The science of a good warmup
A good training session starts with a good warm up. In a sport where a strong aerobic capacity is needed to not get tired when practicing routines over and over, our muscles need to stay warm with no exception to keep our flexibility at a good level. Every part of our body needs to be stretched thoroughly to achieve the amplitude we all desire for a good performance, it’s no wonder that a warm up is probably the most important part of our training.
Most coaches these days make the warm up very complete and well rounded in terms of the skills and qualities required for the sport. Conditioning, ankle strength, balance preps and exercises have found their way into how gymnasts prep their body for training.
People practicing other sports find surprising how 49% of RG coaches' warm ups can take more than an hour, according to the Precompetition Warm-up in Elite and Subelite Rhythmic Gymnastics study reasearched by the Journal of Strength and Conditioning. There is many reasons for this, but these are some of the biggest ones:
Unlike in other disciplines, in RG we need to first get warm so that we can then stretch so our muscles are as flexible as possible. But once our body has reached this point, we are not done. We need to spend time pushing ourselves to improve the elasticity in our muscular tissue to get even more flexible in the near future.
We use the warm up as a physical preparation time to develop our flexibility, technique and strength.
Cardiovascular exercises (Cardio)
Cardio exercise is any exercise that raises your heart rate. Cardio exercise uses large muscle movement over a sustained period of time keeping your heart rate to at least 50% of its maximum level. During cardio, capillaries deliver more oxygen to cells in your muscles, and this causes warmth that causes muscles to loosen up and burn the fat in our body too. Every sport includes and aerobic or cardiovascular exercise at the start of a warm up to prevent injuries, but what cardio exercises should we include in a gymnastics cardio exercise?
96% percent of the team started their warm up with a slow run during the study. Although a slow run fulfills all the requirements to be an ideal cardio exercise we recommend incorporating rhythmic steps and leaps during the warm-up, the use of dynamic flexibility exercises, and pre-acrobatics. This will help the technique or the gymnasts and concentrate on engaging their body in a suitable way from the very start of the training session.
Incorporating conditioning into the warm ups is a very good idea since when we alternate it with static stretching and other exercises it becomes less tedious and repetitive. The analytic muscle strengthening we seek in conditioning will not only help the muscle development of the athlete, but the increasing muscle temperature that it causes will really help the gymnasts to stay warm during their stretching time, so their hips, back, shoulders, etc, don't get stiff.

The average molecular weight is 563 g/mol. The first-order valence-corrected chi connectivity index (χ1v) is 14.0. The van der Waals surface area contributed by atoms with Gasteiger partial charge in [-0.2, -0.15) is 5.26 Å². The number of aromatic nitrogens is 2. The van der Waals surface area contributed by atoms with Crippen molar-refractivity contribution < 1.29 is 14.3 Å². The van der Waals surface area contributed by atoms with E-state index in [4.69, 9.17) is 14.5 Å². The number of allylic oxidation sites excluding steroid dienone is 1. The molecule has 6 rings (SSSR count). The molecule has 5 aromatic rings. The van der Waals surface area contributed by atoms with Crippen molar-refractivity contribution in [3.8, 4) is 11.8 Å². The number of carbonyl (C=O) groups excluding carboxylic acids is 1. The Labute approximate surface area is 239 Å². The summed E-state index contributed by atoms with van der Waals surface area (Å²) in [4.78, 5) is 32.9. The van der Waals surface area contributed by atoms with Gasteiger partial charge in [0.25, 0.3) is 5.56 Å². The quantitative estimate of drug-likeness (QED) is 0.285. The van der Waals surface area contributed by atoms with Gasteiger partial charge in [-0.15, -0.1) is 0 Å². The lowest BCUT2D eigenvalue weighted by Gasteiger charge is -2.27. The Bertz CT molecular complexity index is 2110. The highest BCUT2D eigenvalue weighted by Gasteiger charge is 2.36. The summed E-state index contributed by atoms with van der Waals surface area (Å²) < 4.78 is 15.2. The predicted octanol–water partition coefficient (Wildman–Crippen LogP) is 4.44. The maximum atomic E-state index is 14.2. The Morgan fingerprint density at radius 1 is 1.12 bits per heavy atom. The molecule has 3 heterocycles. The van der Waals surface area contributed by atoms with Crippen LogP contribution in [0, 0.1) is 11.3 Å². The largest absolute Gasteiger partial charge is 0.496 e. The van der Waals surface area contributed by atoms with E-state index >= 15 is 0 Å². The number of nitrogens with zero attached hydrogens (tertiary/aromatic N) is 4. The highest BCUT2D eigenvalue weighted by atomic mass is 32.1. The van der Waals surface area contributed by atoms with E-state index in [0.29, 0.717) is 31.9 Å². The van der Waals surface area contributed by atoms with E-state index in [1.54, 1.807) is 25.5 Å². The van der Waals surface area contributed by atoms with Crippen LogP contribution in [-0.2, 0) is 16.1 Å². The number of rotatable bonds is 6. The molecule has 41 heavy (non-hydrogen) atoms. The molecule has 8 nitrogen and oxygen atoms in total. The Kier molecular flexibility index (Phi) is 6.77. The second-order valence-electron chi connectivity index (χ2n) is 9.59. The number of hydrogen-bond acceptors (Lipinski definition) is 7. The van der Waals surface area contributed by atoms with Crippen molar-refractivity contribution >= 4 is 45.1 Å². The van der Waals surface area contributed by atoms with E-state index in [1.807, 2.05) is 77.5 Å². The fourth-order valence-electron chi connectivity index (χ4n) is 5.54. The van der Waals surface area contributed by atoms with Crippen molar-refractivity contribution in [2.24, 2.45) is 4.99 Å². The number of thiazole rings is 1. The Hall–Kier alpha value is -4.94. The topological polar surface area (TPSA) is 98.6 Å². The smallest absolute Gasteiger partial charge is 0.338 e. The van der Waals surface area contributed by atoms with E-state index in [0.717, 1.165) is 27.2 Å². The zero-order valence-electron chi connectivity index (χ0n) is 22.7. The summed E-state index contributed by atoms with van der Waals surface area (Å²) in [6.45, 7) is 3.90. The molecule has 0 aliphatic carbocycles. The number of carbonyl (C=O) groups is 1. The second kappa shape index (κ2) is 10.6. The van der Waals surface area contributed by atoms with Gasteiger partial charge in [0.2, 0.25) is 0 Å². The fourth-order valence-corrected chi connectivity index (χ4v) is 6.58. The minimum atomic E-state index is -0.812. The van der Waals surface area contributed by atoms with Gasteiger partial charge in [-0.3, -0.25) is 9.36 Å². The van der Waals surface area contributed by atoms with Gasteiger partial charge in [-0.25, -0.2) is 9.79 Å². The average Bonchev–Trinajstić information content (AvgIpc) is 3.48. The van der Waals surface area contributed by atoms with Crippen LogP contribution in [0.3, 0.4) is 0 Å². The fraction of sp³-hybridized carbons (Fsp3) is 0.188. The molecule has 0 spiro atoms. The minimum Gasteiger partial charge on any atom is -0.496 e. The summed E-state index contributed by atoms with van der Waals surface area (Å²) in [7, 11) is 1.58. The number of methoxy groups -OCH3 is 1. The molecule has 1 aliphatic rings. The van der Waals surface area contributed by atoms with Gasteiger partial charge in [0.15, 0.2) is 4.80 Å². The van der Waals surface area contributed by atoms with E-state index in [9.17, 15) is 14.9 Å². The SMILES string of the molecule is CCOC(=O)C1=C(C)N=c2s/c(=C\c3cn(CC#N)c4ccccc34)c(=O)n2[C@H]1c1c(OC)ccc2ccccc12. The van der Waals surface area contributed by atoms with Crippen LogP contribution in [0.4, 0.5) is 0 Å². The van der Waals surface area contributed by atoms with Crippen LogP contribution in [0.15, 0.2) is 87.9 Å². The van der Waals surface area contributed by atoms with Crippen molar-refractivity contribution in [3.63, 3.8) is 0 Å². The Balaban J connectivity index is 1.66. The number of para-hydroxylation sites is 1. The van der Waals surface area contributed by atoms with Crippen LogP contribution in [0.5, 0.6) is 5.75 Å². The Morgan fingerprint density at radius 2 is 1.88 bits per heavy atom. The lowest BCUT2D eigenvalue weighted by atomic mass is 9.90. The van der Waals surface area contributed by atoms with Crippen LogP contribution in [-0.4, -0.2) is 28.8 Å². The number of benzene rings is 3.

Warm-up in rhythmic gymnastics would include static stretching exercises at least 60 minutes prior to executing routines. The stretching would ideally go in crescendo, starting with lighter stretches and going deeper into the muscle as we move on to avoid any harsh muscle pull, or any other type of injury. Before ending this part of the warm up, over splits should be performed, provided the gymnasts have the level to do it.
When it comes to static stretching we need to remember that we should be holding it for 1 to 2 minutes minimum in order to increase our mobility, anything below this time will only maintain the mobility we already have.
A warm-up in rhythmic gymnastics would include static stretching exercises at least 60 minutes prior to the competition starting time and the active stretching exercises alternated with analytic muscle strengthening aimed at increasing muscle temperature
Dynamic stretches are active movements where joints and muscles go through a full range of motion. And they are key for having our body fully prepared before practicing routines. Dynamic stretching includes leaps and kicks and body-waves, just to name a few. This will determine how well we do with any difficulty that involves demanding flexibility for our level (aka. all of them). Although in many physical activities the dynamic stretching will come before the cardio and the static flex, in rhythmic 73% of coaches leave it for after these too because, we want to perform them when we are already warm, since we are going to apply these movements into elements in our routine.
Before taking your stretch lightly thinking there is not much to it, think about all the skills and abilities you are working on with it every day and how important it is for injury prevention. Let's get to work!